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October 31, 2023 HUMAN RIGHTS

Amid Climate Disasters, Workers Demand a Right to Safety

by Rebecca Dixon

Many years ago, I was a college student at home in Mississippi for the summer and in need of a temporary job. Lured by the promise of good pay, I took a job on the production line at a chicken plant.

I will never forget the air, pungent with the smell of feathers and machinery. Amid the sounds of clanging metal and whirring conveyor belts, dozens of chickens whizzed by every minute. My coworkers and I, clad in protective gear, worked as fast as we could to pluck feathers, detach limbs, and prep the carcasses for packaging. The work involved performing repetitive motions like cutting and slashing, hundreds of times every minute, for hours. If you were not precise, it was easy to wound yourself. It was exhausting and dangerous work, and I did not last long.

The grueling conditions left me aching and disillusioned—and while it was one of the better paying jobs around, my coworkers and I were underpaid given the work involved and the skill required to do it safely. My experience at the chicken plant led me to ask, “What is a good job? What would it take to make these jobs better?”

These are questions that I have worked to answer throughout my advocacy career—questions that have taken on renewed significance today, as worker organizing efforts gain momentum across industries and challenge major corporations. From Starbucks to Amazon, REI to Trader Joe’s, and Hollywood writers and actors to L.A. city workers, fed-up workers have been joining forces to assert their rights and improve their working conditions through collective action. According to the Cornell University School of Industrial and Labor Relations, there were 424 work stoppages of all sizes in 2022, involving at least 224,000 workers, representing a 52 percent increase compared to the previous year. Most strikes last year were in the food services and accommodations sector, which accounted for 34 percent of all work stoppages.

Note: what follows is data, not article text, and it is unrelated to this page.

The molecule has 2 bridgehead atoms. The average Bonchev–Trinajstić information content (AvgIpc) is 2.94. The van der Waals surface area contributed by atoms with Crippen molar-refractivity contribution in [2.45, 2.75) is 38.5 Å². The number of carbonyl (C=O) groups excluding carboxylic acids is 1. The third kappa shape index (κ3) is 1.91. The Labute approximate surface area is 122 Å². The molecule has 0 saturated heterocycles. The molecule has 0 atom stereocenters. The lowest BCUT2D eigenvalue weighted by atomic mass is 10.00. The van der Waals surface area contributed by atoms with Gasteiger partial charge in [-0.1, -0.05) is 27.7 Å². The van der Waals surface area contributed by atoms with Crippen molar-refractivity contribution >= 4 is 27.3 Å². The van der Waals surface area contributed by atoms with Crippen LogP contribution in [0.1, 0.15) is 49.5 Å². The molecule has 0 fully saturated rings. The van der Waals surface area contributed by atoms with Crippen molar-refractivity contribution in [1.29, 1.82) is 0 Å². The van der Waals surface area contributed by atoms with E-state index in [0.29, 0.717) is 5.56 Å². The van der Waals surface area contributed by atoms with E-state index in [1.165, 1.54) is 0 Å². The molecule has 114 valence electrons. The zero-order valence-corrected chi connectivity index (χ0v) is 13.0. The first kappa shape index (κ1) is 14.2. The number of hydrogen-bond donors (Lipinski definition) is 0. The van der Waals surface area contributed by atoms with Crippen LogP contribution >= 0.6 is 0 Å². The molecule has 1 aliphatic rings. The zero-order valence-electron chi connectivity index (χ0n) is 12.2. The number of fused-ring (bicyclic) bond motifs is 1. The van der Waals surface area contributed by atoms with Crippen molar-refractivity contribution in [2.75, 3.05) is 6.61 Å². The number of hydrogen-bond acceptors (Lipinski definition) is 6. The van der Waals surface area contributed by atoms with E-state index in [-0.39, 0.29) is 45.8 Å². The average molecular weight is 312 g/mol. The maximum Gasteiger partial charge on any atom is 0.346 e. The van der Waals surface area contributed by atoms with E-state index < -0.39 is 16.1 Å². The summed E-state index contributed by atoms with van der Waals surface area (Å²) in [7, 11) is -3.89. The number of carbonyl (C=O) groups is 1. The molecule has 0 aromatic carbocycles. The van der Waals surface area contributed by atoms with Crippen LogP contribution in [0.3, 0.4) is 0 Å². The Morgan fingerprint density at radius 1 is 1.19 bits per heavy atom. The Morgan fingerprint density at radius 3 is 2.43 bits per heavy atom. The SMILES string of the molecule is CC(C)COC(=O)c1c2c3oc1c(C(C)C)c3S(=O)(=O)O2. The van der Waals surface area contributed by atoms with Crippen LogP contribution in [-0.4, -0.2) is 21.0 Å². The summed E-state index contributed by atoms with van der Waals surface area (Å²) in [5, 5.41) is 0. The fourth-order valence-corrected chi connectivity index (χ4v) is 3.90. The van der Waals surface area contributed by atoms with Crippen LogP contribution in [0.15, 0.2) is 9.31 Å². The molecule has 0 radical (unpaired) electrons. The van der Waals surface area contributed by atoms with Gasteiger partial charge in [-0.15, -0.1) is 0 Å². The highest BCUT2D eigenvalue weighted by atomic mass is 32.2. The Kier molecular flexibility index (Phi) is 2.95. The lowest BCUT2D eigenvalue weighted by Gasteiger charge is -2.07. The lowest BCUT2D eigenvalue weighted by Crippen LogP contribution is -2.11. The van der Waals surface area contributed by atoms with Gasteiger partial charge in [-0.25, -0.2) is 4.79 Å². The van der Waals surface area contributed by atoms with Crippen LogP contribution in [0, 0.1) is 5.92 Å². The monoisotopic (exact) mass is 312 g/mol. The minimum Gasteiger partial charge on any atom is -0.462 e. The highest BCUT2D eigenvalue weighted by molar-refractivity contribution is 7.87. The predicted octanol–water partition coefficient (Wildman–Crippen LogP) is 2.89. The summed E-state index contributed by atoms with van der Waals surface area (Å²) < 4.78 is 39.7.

As these workers know, a good job means more than just monetary compensation; it encompasses safety, dignity, a role in determining working conditions, and the assurance of a brighter future. Through labor unions, worker centers, and community-based organizations, workers are challenging power imbalances and demanding just working conditions across a range of issues, including fair/living wages, the right to unionize, and the right to refuse unsafe work. 

This past summer in particular saw a wave of workers striking for safer working conditions as the heat surpassed record temperatures in many states.

This past summer in particular saw a wave of workers striking for safer working conditions as the heat surpassed record temperatures in many states.


Expansive calls for more power and protection at work are needed more than ever in the context of an accelerating climate crisis. Workers in every state will increasingly face climate-change-induced dangers in the workplace. This dramatic shift presents an opportunity to reimagine and move beyond an extractive, at-will economy—and instead build equity and respect for fundamental human rights into new paradigms for regulating work.

This past summer in particular saw a wave of workers striking for safer working conditions as the heat surpassed record temperatures in many states across the country. While the Biden administration has proposed executive actions to protect workers from extreme heat, and members of Congress have introduced legislation to hasten the adoption of a heat standard, these efforts face serious opposition, and a bill could take years to pass. In July 2023, Texas workers and their unions, together with lawmaker allies, held a thirst strike on the steps of the U.S. Capitol to call on the federal government to accelerate its work on these standards in light of a new Texas law that “preempts” or blocks cities and counties from adopting stronger protections on a range of issues covered by state law. This so-called “Death Star” law nullified local ordinances in Austin and Dallas requiring water breaks for construction workers, despite the fact that more workers die from heat in Texas than in any other state. The same month, cooks and cashiers at a McDonald’s in Los Angeles walked out and staged a rally over the restaurant’s broken air conditioning system.

Meanwhile, nearly 340,000 drivers, dispatchers, and warehouse workers employed by UPS threatened to strike starting in early August if the company didn’t start putting air conditioning in its trucks, among other demands. By threatening what would have been the largest single-employer strike in U.S. history, the workers were able to bring the company to a tentative agreement in late July. Amazon delivery drivers at a facility in Southern California, who are categorized as contractors rather than employees, have joined the Teamsters in hopes of negotiating for similar heat protections. They have been on indefinite strike since June.

Workers who are excluded from the right to organize, such as immigrant farmworkers, are also coming together to demand change, insisting that elected leaders in California; Oregon; Washington; Colorado; and Miami-Dade, Florida, put protections in place against heat stress and hold employers responsible for compliance.